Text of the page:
Dangerous Heights

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If you follow this blog, you remember that last summer I started studying a series of photographs that today are part of the collection of the Photographic Archive of Milan. I may have not mentioned though what this series is and why this research project is so exciting.

The images are of the reconstruction of the Sforza Castle, Milan’s perhaps most emblematic historic building, and the building of the beautiful Galleria Vittorio Emanuele, arguably the first shopping mall (and the concept behind all those “galleria” type malls we find in many American cities today, by the way).

The images are remarkable for different reasons. First, because they show the wave of renewal that gave Milan the face we know today; the physical process of how it came to be. Second, because the places are so emblematic. The Sforza Castle was the seat of Milan’s ruling Renaissance dynasty. Although of course it had lost its significance by the 19th century, being a castle in the era of industrial revolution, its near destruction by Napoleon’s invasion was still an insult. So the new state of Italy (unified in 1861) wanted to elevate its historic legacy with the reconstruction some 30 years later. The Galleria, of course, was to showcase the wealth of the new industrial society. Think fashion. That’s why both are closely related to Milan’s identity as a city.

But this is not exactly why they are exciting.

If you observe the images in the slideshow above, you will notice the workers standing or perched on dangerous locations and heights on the construction. They are smiling, showing off, even taunting the viewer from their almost impossible positions. The archivist with whom I spoke even told me the archive curator doubted the image of the arch of the Galleria above really showed a woman reclining on the arch. A woman, in their opinion, couldn’t possibly have reached such a height while wearing a corset and a petticoat, much less show such nonchalance of demeanor. Besides, that woman clearly wasn’t a construction worker.

But these are not candid images of real-time scenes of construction. Since we are talking about 19th century photography, these are slow-process albumen or wetplate prints of images that were carefully thought out and deliberately posed. They are not authentic in the sense we expect photographs today to reveal what is actually happening at the moment that would happen even if there are no cameras present.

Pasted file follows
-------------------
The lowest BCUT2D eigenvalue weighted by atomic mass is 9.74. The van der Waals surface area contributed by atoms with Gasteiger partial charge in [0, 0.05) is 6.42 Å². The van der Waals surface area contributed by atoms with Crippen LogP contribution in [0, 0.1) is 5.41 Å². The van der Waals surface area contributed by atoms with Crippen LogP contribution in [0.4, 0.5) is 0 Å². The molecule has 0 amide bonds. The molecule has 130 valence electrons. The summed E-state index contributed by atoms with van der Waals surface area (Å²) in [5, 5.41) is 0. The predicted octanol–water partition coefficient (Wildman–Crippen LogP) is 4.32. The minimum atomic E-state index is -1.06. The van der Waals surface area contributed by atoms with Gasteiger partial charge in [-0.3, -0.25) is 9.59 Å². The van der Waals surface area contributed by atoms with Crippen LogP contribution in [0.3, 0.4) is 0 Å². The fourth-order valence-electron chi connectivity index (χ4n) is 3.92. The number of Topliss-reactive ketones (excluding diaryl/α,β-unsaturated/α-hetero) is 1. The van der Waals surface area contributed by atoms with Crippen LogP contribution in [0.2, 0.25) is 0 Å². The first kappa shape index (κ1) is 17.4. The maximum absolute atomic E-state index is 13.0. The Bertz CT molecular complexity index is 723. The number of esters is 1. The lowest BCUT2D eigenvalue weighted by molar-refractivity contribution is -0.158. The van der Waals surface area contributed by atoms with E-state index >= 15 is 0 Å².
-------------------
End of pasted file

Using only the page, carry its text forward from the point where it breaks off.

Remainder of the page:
The images are not about authentic documentation, but of defiance. Both in the face of gravity and social convention. Or historic fate. What they really reveal is how these big urban projects were physical and emotional challenges of their participants.

At that time, Italy was already a very popular destination and in fact, many photographs of the country from that period were done by visitors. The interest was sparked and channeled by the Grand Tour trend that took (mainly British) intellectuals and aristocrats to visit the iconic places of European civilization, especially the Middle Ages and Renaissance. But Milan fell outside of the itineraries of Grand Tour and so was free to (re)invent itself away from the pressures of foreign photographers who, unwittingly, imposed on the country an idealized vision of what it meant to be Italian that was frozen in the past. The passion of the builders shows that freedom of self-invention in modern terms.

This kind of visual taunting of gravity and social norms is significant also because it is so much ahead of its time. If you are not particularly impressed by workers at dangerous heights, it’s perhaps because you have seen images like this:

Painters on suspenders on the Brooklyn Bridge. Photo by Christopher Jobson, 1914

Painters on suspenders on the Brooklyn Bridge. Photo by Christopher Jobson, 1914


But it’s from a much later era. Also, later images of construction workers focus on the power of the labor class and celebrate much different values. The photographs from the Sforza Castle and the Galleria often include not just common workers and builder, but also – and I would say especially – the investors of the projects and the architects. Notice the men in white pants in the slideshows? They are the CEOs.

The basic work on this research has been done, but stay tuned for further developments. In the meantime, here’s another image that will amuse you, although it’s not a construction scene. And let me know if you think of other 19th century examples!

The fire station in Sundsvall, Sweden, with their ladder. 1899

The fire station in Sundsvall, Sweden, with their ladder. 1899


One response to “Dangerous Heights

  1. Fascinating post.

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